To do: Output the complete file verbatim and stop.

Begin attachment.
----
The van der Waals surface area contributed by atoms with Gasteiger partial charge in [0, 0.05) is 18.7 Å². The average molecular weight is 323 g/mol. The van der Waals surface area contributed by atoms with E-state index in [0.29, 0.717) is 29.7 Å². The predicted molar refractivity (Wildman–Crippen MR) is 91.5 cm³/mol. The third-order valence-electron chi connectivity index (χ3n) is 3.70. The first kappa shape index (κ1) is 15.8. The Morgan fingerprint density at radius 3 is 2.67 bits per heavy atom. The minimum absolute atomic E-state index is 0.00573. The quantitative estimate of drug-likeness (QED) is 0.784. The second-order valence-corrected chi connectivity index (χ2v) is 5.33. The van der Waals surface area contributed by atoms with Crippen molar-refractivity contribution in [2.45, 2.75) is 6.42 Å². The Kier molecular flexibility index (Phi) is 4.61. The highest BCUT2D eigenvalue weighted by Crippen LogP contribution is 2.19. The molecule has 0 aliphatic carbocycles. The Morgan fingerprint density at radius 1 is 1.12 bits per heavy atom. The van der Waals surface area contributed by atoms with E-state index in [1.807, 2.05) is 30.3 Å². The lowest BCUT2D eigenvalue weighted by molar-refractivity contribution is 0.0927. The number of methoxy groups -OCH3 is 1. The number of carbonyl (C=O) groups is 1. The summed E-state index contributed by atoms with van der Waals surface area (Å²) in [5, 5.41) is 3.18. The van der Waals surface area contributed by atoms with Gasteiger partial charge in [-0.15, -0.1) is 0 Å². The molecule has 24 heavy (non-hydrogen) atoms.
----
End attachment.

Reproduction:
The van der Waals surface area contributed by atoms with Gasteiger partial charge in [0, 0.05) is 18.7 Å². The average molecular weight is 323 g/mol. The van der Waals surface area contributed by atoms with E-state index in [0.29, 0.717) is 29.7 Å². The predicted molar refractivity (Wildman–Crippen MR) is 91.5 cm³/mol. The third-order valence-electron chi connectivity index (χ3n) is 3.70. The first kappa shape index (κ1) is 15.8. The Morgan fingerprint density at radius 3 is 2.67 bits per heavy atom. The minimum absolute atomic E-state index is 0.00573. The quantitative estimate of drug-likeness (QED) is 0.784. The second-order valence-corrected chi connectivity index (χ2v) is 5.33. The van der Waals surface area contributed by atoms with Crippen molar-refractivity contribution in [2.45, 2.75) is 6.42 Å². The Kier molecular flexibility index (Phi) is 4.61. The highest BCUT2D eigenvalue weighted by Crippen LogP contribution is 2.19. The molecule has 0 aliphatic carbocycles. The Morgan fingerprint density at radius 1 is 1.12 bits per heavy atom. The van der Waals surface area contributed by atoms with E-state index in [1.807, 2.05) is 30.3 Å². The lowest BCUT2D eigenvalue weighted by molar-refractivity contribution is 0.0927. The number of methoxy groups -OCH3 is 1. The number of carbonyl (C=O) groups is 1. The summed E-state index contributed by atoms with van der Waals surface area (Å²) in [5, 5.41) is 3.18. The van der Waals surface area contributed by atoms with Gasteiger partial charge in [-0.15, -0.1) is 0 Å². The molecule has 24 heavy (non-hydrogen) atoms.